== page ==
# ILLINOIS CS 446 - 092817.1 (7 pages)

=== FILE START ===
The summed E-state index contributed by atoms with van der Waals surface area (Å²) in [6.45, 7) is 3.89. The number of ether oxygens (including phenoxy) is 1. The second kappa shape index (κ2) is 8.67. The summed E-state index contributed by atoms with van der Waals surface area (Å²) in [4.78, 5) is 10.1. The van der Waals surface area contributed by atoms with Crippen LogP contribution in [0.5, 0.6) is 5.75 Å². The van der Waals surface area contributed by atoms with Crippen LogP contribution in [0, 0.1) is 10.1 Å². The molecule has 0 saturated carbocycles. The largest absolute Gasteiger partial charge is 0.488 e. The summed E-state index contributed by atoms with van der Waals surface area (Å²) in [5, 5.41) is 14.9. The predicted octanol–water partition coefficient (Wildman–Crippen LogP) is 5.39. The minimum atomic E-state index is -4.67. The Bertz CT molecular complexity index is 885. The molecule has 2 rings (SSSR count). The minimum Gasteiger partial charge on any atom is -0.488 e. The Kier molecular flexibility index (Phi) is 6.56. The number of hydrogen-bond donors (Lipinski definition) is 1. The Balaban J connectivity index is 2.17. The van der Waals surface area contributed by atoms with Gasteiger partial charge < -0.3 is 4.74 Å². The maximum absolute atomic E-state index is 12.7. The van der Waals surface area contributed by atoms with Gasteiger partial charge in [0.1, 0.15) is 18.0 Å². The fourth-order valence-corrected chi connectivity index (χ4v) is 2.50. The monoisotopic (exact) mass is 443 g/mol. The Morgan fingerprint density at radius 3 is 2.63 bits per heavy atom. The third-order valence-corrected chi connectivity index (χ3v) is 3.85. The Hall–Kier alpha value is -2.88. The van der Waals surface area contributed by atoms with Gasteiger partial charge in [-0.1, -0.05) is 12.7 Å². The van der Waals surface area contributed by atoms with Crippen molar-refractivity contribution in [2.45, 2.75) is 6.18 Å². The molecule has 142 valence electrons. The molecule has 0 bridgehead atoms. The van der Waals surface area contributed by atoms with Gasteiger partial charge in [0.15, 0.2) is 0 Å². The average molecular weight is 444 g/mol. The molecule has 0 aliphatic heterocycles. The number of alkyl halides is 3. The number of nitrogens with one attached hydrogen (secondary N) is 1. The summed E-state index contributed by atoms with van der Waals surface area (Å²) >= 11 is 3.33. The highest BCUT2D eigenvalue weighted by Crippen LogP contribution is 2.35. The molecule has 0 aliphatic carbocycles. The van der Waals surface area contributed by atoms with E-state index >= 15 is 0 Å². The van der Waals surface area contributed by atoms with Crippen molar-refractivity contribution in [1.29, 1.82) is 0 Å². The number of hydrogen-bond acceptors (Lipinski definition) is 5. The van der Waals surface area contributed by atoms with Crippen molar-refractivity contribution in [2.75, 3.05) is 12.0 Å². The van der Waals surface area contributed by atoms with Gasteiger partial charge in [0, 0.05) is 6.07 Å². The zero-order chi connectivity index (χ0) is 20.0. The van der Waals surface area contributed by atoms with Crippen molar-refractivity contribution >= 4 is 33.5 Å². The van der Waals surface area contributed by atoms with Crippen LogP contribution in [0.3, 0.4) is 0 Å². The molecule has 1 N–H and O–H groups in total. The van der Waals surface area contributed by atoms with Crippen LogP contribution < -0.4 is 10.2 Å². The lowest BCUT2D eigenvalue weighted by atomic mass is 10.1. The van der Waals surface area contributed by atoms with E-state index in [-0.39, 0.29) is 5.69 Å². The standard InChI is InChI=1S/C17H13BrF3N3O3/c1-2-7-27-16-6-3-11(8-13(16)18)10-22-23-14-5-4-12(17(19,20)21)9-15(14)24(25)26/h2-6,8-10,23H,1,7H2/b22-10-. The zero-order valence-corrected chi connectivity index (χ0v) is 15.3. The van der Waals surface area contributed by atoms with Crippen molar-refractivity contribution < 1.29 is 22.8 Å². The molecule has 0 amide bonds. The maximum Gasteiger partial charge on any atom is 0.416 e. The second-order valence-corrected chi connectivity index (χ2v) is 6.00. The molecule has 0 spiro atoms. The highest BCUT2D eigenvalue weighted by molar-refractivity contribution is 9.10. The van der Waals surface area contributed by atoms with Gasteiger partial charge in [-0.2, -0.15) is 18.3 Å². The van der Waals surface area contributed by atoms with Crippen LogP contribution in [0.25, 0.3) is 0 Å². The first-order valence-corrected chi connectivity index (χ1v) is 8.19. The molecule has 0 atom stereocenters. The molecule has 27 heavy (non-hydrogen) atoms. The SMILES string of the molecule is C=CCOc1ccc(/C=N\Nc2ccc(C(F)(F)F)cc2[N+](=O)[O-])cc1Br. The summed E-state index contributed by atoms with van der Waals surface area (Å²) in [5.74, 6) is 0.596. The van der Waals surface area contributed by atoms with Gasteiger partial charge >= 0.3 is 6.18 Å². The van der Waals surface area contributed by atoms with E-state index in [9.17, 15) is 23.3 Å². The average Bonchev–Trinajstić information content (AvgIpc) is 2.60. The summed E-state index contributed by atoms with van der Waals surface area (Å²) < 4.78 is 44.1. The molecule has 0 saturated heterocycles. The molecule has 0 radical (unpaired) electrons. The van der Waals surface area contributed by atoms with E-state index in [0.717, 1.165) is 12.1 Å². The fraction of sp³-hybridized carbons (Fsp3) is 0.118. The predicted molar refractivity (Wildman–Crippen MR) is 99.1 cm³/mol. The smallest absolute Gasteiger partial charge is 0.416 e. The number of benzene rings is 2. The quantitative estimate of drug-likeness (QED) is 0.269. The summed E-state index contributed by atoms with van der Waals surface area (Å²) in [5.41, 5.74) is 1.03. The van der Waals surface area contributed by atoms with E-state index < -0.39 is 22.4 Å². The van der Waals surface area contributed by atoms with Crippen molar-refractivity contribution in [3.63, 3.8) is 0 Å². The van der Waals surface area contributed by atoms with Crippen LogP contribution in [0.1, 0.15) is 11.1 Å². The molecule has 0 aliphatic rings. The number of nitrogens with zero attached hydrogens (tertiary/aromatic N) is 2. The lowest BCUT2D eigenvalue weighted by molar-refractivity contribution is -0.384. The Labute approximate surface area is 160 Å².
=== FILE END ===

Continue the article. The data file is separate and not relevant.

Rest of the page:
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CS446 Machine Learning Fall 2017 Lecture 10 Boosting Bagging and Surrogate Losses Lecturer Sanmi Koyejo Scribe Triveni Putti Sep 28 2017 1 Review of previous lecture Erratum Error of a random classifier h is given as follows n err h 1 1X I yi h xi n i 1 where h xi 1 1 with probability 0 5 otherwise The expected value of the error of this classifier is 0 5 i e E error h 0 5 It was erroneously stated that error h 0 5 Generally we split the data into two parts one for training and one for testing But when we want to select hyper parameters for any machine learning model such as for pruning in case of decision trees and for regularization parameter in case of linear regression we split the training set further into actual training and validation sets Validation set is used to set the hyper parameters Hence overall the data is now split into 3 parts training validation and test sets The way of selecting these three datasets should be random to avoid any innate correlation in the order in which data is stored Generally we cannot use test set instead of validation set to select the hyper parameters because then we will be overconfident about the generalization error and if there is a new test data then the parameters should be re tuned Same approach is valid for Cross validation as well In this case on a high level training and testing happens but there will be another Cross validation loop within training for finding the best hyper parameters Hence it is also called double Cross validation or inner loop Cross validation 1 2 10 Boosting Bagging and Surrogate Losses 2 Boosting The goal of boosting is to learn a classifier which is of the form f x K X m m x m 1 where m is the weight and m is a weak classifier Consider a 1 D data with distribution as shown below It is hard to classify using a linear classifier in this case because there is no linear classifier that will give the perfect classification So let us try to implement boosting algorithm on this data For the first iteration the weight Wn 1 will be equal to n1 which is same for all data points hence it is shown as a straight line in Figure 1 1 x is the result of the first iteration Now for step 2 the weights are redistributed The weight Wn 2 becomes higher wherever Figure 1 Step 1 of boosting The weights function is constant for all datapoints there was a mistake in classifying and lower wherever the classification was correct in Step 1 Hence the weights are increased for the two wrongly classified positives in the middle The classifier is more concerned about making good predictions in the wrongly classified areas as compared to others So 2 x will now predict the wrongly classified positives correctly but makes a mistake in the right most negative predictions On combining 1 x and 2 x based on their corresponding weights we get f2 X 1 1 x 2 2 x Its predictions are shown in Figure 2 For step 3 the weight Wn 3 will be increased for the wrong predictions right negatives After few iterations the final classifier will be more complex and will be able to identify correctly the boundary between positives and negatives in the middle The final classifier is fm x K X m x m x m 1 Few points to note The bias of the final classifier is very low as compared to the bias of the individual classifiers 10 Boosting Bagging and Surrogate Losses 3 Figure 2 Further steps of boosting Although conceptually there is a possibility to overfit practically it does not because each classifier is weak and therefore the additional change to the model in every step is fairly small Also since this classifier maximizes the margin it is unlikely to overfit In order to decide how many iterations to perform validation set should be used P We are essentially trying to minimize the weighted loss function Lm h n1 ni 1 wi m l yi xi that is fit in every mth step where the weights wi m are re weighted Note that the weights are always positive and often normalized Can I run boosting algorithm on a classifier which cannot add weights to the loss function P resulting in a loss function like Ln h n1 ni 1 l yi xi If so how Answer Yes it is possible We need to resample the dataset sample with replacement with the probability of selecting each example i proportional to its re normalized weight wi Exercise Let us say there are n data points x1 y1 x2 y2 xn yn with probabilities P1 P2 Pn 4 10 Boosting Bagging and Surrogate Losses respectively How do you sample n points with replacement from the above dataset using their probabilities Multiclass boosting using Adaboost The algorithm used here is Stagewise additive modeling using multiclass exponential loss SAMME and we follow the same steps as that of binary boosting with only one change Following are the steps for a dataset with classes that belong to 1 2 c Step1 Start with choosing wi n1 Step2 For m 1 2 K Fit a weak classifier m x to the training set using weights wm Pn i 1 Compute errm w I yi 6 m xi Pi m n i 1 wi m m Compute m log 1 err errm log c 1 Adding a bias term here is the only change as compared to binary boosting wi wi exp m I yi 6 m xi Normalize wi Step 3 Return f x PK m 1 m m x Boosting is an ensemble learner Ensemble means combination of multiple sub learners Boosting is called ensemble learner because it uses a group of weak learners that are combined using weights 3 Bagging Bagging is also a kind of ensemble method It is an acronym for Bootstrap aggregating Bootstrap Sampling This technique is used when we are trying to understand variation in a procedure by re sampling It is a trick to emulate random variation in the data Given a data set Dn xi yi ni 1 a bootstrap sample can be created by sampling with replacements uniformly from Dn Now let us say we created k such bootstrap samples of Dn which are called D 1 D 2 D k Following are the steps for Bagging Step 1 For m 1 2 k Create a bootstrap sample D m from Dn Learn a model m based on D m 10 Boosting Bagging and Surrogate Losses 5 Step 2 Compute the final function which is an average of each of the classifiers f x k X m x m 1 Jensen s inequality It states that the convex transformation of a mean is less than or equal to the mean applied after convex transformation f tx1 1 t x2 tf x1 1 t f x2 Figure 3 shows the graphical representation of Jensen s inequality In the context …